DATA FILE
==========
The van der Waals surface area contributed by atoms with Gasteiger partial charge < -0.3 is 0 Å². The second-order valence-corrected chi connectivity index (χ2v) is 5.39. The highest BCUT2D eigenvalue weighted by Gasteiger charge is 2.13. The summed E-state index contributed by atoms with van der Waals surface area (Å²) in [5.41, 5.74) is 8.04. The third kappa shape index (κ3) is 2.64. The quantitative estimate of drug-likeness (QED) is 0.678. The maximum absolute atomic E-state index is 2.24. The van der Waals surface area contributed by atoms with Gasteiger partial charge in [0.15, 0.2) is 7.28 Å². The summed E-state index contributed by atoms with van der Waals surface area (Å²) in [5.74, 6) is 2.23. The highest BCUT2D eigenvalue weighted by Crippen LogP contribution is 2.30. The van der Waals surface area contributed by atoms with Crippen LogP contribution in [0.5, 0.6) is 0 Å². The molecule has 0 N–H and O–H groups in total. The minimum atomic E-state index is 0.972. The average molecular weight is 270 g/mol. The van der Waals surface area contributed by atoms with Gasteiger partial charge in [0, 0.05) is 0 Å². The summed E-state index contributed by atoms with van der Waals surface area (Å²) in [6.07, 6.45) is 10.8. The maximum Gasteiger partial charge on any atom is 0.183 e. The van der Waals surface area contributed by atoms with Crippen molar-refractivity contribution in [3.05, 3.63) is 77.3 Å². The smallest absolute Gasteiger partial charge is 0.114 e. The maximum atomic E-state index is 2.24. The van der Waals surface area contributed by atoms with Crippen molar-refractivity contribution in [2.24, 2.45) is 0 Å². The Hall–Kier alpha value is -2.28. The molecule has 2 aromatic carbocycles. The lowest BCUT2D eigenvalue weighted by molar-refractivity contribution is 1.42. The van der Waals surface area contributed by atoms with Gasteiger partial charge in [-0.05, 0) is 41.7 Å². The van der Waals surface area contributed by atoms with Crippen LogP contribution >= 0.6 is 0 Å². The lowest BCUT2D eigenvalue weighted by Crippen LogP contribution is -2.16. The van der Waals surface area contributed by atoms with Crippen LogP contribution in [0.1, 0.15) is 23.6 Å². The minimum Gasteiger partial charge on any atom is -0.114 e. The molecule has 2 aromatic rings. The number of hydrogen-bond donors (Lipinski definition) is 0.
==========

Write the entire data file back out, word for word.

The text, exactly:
The van der Waals surface area contributed by atoms with Gasteiger partial charge < -0.3 is 0 Å². The second-order valence-corrected chi connectivity index (χ2v) is 5.39. The highest BCUT2D eigenvalue weighted by Gasteiger charge is 2.13. The summed E-state index contributed by atoms with van der Waals surface area (Å²) in [5.41, 5.74) is 8.04. The third kappa shape index (κ3) is 2.64. The quantitative estimate of drug-likeness (QED) is 0.678. The maximum absolute atomic E-state index is 2.24. The van der Waals surface area contributed by atoms with Gasteiger partial charge in [0.15, 0.2) is 7.28 Å². The summed E-state index contributed by atoms with van der Waals surface area (Å²) in [5.74, 6) is 2.23. The highest BCUT2D eigenvalue weighted by Crippen LogP contribution is 2.30. The van der Waals surface area contributed by atoms with Crippen LogP contribution in [0.5, 0.6) is 0 Å². The molecule has 0 N–H and O–H groups in total. The minimum atomic E-state index is 0.972. The average molecular weight is 270 g/mol. The van der Waals surface area contributed by atoms with Gasteiger partial charge in [0, 0.05) is 0 Å². The summed E-state index contributed by atoms with van der Waals surface area (Å²) in [6.07, 6.45) is 10.8. The maximum Gasteiger partial charge on any atom is 0.183 e. The van der Waals surface area contributed by atoms with Crippen molar-refractivity contribution in [3.05, 3.63) is 77.3 Å². The smallest absolute Gasteiger partial charge is 0.114 e. The maximum atomic E-state index is 2.24. The van der Waals surface area contributed by atoms with Crippen molar-refractivity contribution in [2.24, 2.45) is 0 Å². The Hall–Kier alpha value is -2.28. The molecule has 2 aromatic carbocycles. The lowest BCUT2D eigenvalue weighted by molar-refractivity contribution is 1.42. The van der Waals surface area contributed by atoms with Gasteiger partial charge in [-0.05, 0) is 41.7 Å². The van der Waals surface area contributed by atoms with Crippen LogP contribution >= 0.6 is 0 Å². The lowest BCUT2D eigenvalue weighted by Crippen LogP contribution is -2.16. The van der Waals surface area contributed by atoms with Crippen LogP contribution in [0.1, 0.15) is 23.6 Å². The minimum Gasteiger partial charge on any atom is -0.114 e. The molecule has 2 aromatic rings. The number of hydrogen-bond donors (Lipinski definition) is 0.